Mike Moroney won his 50th Group 1 race as a trainer at Caulfield on Saturday about a minute after thinking his chances were lost.
When the field had settled down in the 1400-metre C.F. Orr Stakes, Moroney looked at his three-year-old Alabama Express caught out wide without cover against some of the best horses in the land and thought another G1 had eluded him.
Give him that minute and Moroney was being mobbed by part-owners of the horse after he shot clear on straightening and then held on bravely to beat Fierce Impact and Kings Will Dream to become the first three-year-old winner of the race since All Too Hard in 2013.
Moroney, the winning trainer of Brew in the Melbourne Cup 20 years ago, said he will always remember G1 win No. 50.
“To get it with a horse like that and in a race like this is great,” he said of Alabama Express, who was having his seventh career start.
“He had the toughest run in the race and still won.
“You never lose the urge or the want for the Group 1 races. They are special races. When I was younger they seemed a bit easier but they are all hard earned.”
Moroney said he had earmarked the Orr as being a chance for Alabama Express to join the G1 winners’ club.
“We thought we’d bring him back and this race was his Group 1 chance. The horse has come back better and stronger and really become professional now.
“When I saw he couldn’t get in, I thought it was game over, but it just shows you how good this horse is.
“He’s that good, he did what he did.
“His father (Redoute’s Choice) won this race and he’s more like dad than any other horse I’ve seen.”
Moroney said Alabama Express’ sheer speed meant he might be the perfect horse for the G1 Newmarket Handicap next month.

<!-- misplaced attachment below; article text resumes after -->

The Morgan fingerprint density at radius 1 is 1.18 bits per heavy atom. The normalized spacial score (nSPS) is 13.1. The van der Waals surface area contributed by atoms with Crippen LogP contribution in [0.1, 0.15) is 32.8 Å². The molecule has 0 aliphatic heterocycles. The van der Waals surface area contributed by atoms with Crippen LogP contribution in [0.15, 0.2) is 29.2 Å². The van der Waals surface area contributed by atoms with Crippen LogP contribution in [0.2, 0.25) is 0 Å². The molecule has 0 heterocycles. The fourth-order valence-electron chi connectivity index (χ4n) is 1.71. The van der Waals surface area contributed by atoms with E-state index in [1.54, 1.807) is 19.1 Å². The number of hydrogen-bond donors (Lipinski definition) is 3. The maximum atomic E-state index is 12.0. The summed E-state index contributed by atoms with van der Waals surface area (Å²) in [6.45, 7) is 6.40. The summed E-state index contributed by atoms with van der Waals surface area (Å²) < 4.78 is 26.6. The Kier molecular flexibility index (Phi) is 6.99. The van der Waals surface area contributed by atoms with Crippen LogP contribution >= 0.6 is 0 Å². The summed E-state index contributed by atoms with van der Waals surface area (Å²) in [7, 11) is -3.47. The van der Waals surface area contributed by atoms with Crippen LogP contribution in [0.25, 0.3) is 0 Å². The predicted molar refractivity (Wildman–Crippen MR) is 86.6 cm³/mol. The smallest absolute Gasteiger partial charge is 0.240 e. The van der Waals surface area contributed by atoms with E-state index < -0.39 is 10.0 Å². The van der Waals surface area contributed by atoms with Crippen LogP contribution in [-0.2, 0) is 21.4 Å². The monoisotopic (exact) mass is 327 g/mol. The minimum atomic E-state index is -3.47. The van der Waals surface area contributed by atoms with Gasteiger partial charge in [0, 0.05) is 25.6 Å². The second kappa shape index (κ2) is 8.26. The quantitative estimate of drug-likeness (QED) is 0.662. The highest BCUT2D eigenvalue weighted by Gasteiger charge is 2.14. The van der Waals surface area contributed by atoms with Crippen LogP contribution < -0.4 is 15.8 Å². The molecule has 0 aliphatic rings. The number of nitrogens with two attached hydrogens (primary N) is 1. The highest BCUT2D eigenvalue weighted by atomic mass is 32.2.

For jockey Michael Dee, the victory was his fourth at the elite level, but he shrugged off congratulations and instead pointed to the horse as being the real hero of the race.
“All credit goes to this tough bloke,” he said. “He done it tough. Three-deep and no cover from a wide barrier. Gee, he’s tough and he tries hard.
“I’ve got to thank Mike and his team and (part-owner) Rupert Legh for sticking loyal with me.”
Dee said he will never get sick of the buzz associated with winning a G1: “It’s just a feeling that you don’t get to feel that often and I am glad I’ve been able to feel that a few times now.”
After the race, trainer Matthew Smith was bemoaning the tempo of the Orr but not the performance of his runner-up Fierce Impact, who only got going late and failed narrowly to catch the three-year-old.
“He just needs that quick tempo through the whole race. He was great through the line,” Smith said.
The $2.80 favourite Scales Of Justice wound up in sixth spot after being the victim of late interference when Alabama Express charged to the leaders.
Trainer Lindsey Smith said his horse found trouble but was no match for the winner.
“I was a little disappointed he came off the bridle sooner than I had hoped but the winner deserved the win,” Smith said.
“He give me the short back and sides but he sat three-deep and he was too good.”
Smith said he was keen to see the sectionals to see if the pace was too hot early.
“Maybe they did roll along a little quicker than we thought but we’ll see how he pulls up. It (interference) may have cost him running third.”